It’s Time for Tech Recruiters to Walk the Diversity Talk
Business leaders need to ensure that the hiring process is fair to all applicants, yet while many talent acquisition teams now have diversity initiatives in place, they lack strategies for how to find underrepresented minority talent.
According to a 2019 survey by recruiting software startup Gem, 50 percent of talent leaders say building diverse teams is a top 2020 hiring trend.
But a survey by Oakland, Calif.-based Gem found that around 49 percent of recruiters say that finding diverse candidates to interview is their biggest barrier to improving diversity.
Georgena Frazier, recruiting program manager at Gem, advised tech recruiters to confront their unconscious biases and to reconsider indicators of a candidate’s success, such as their affiliation with an elite university, their management experience and if they worked at notable tech companies.
“The more you can open your mind in this process, the better,” she added.
At the recent 2020 Talent42 Digital conference, talent acquisition leaders said conversations about hiring diverse tech talent must take place while searching, identifying and contacting potential candidates.
“Don’t wait until you’re presenting candidates,” advised Carmen Hudson, principal consultant at Recruiting Toolbox in Seattle. “Set up times with hiring managers between the times your company is hiring. Have the conversation about what can be learned on the job early and often.”
John Vlastelica, founder and managing director at Recruiting Toolbox, explained that the perfect tech candidate doesn’t exist. If a candidate exhibits adaptability, curiosity, empathy and a desire to learn, then they can be trained on the more technical aspects of a particular role.
“The notion that there’s only one perfect candidate crushes your chances at bringing real diversity into your organization,” Vlastelica said. “It reinforces the very thing so many of us are trying to address—that there are actually multiple backgrounds and experiences that can be successful in this kind of role.”
Sourcing Underrepresented Talent
Frazier shared the following tips on how to find underrepresented minority talent:
- Search at historically Black colleges and universities (HBCUs), women’s colleges, tribal colleges and Hispanic-serving institutions. Also connect with fraternities and sororities with minority members.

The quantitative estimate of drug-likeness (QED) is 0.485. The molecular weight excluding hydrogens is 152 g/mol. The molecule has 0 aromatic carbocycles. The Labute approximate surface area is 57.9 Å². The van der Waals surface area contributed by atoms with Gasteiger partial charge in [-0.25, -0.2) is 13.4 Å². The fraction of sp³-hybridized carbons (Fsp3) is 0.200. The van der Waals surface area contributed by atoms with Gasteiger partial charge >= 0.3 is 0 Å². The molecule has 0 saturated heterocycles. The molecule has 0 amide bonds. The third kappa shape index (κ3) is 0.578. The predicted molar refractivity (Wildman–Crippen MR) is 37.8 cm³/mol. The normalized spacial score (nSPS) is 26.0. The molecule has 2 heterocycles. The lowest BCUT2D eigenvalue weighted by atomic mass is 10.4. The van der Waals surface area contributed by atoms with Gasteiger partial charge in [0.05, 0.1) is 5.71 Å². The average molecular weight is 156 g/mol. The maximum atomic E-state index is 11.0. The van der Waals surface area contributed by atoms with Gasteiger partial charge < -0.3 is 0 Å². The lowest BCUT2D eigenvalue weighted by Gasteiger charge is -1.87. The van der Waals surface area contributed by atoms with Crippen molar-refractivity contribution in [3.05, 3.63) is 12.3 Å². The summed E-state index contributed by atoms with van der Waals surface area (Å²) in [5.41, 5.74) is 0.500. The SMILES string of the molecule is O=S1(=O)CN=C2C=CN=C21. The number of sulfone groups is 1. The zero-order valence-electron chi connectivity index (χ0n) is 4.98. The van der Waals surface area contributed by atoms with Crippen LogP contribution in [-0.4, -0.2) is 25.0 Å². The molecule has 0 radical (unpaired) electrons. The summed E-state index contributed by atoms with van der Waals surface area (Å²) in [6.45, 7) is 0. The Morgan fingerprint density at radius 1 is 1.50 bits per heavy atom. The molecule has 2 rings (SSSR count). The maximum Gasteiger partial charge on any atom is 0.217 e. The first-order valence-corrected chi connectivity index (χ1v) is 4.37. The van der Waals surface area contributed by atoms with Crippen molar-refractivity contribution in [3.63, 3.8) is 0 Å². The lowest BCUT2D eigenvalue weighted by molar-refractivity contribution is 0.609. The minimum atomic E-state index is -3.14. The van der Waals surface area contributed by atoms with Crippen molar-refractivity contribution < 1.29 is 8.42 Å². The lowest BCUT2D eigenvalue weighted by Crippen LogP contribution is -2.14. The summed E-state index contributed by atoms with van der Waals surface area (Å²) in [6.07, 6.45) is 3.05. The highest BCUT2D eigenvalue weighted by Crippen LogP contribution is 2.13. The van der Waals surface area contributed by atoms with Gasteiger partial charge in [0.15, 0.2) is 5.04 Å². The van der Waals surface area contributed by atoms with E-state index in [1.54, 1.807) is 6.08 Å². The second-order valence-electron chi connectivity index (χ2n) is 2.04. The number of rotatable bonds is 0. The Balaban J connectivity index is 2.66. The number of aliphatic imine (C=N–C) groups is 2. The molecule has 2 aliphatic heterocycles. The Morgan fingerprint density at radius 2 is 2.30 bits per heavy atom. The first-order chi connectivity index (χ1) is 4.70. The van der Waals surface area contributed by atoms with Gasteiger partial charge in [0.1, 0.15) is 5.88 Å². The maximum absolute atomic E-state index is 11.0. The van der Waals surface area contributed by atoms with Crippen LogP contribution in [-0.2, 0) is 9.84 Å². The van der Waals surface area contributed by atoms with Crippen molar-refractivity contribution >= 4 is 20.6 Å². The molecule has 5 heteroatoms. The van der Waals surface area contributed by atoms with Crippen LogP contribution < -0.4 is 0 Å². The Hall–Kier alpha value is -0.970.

- Look beyond traditional degrees, including coding boot camps like Grace Hopper and Black Girls Code, as well as vocational and trade school programs.
- Tap into professional organizations, such as the National Society of Black Engineers, the Society of Women Engineers and Vets Who Code. Frazier also advised recruiters to partner with organizations that represent minority communities.
- Seek out candidates with volunteer experience, along with those who have leadership roles at their religious and spiritual affiliations.
- Use LinkedIn hashtags and join their communities, such as #HireBlack, #LatinxInTech and #LesbiansWhoTech. Then, dig into those groups, and react to posts and discussions. “Be an active member in the community,” Frazier said. “Listen more than talk.”
- Grow your personal network and ask for referrals. Even if a prospect isn’t the best fit, their networks may have value in the future, she noted.
Moving Beyond Diversity
Vlastelica noted that improving diversity recruitment requires more than sourcing from underrepresented groups.
Hiring leaders and tech recruiters should seek to find “culture-add” candidates rather than those who just fit in with the current company culture, Vlastelica explained. Culture-add employees bring a different point of view that can make a positive impact on an organization.
“You won’t build a more diverse company if you hire noninclusive leaders,” he said, adding that HR practitioners need to check their gut feelings, biases and stereotypes about candidates. Confirmation bias, likeability and similarity biases are the enemy of inclusive hiring, he added.
“I believe talent is equally distributed, but access and opportunity are not,” he said. “Real progress happens when we change the whole system.”
Catherine Skrzypinski is a freelance writer based in Vancouver, British Columbia, Canada.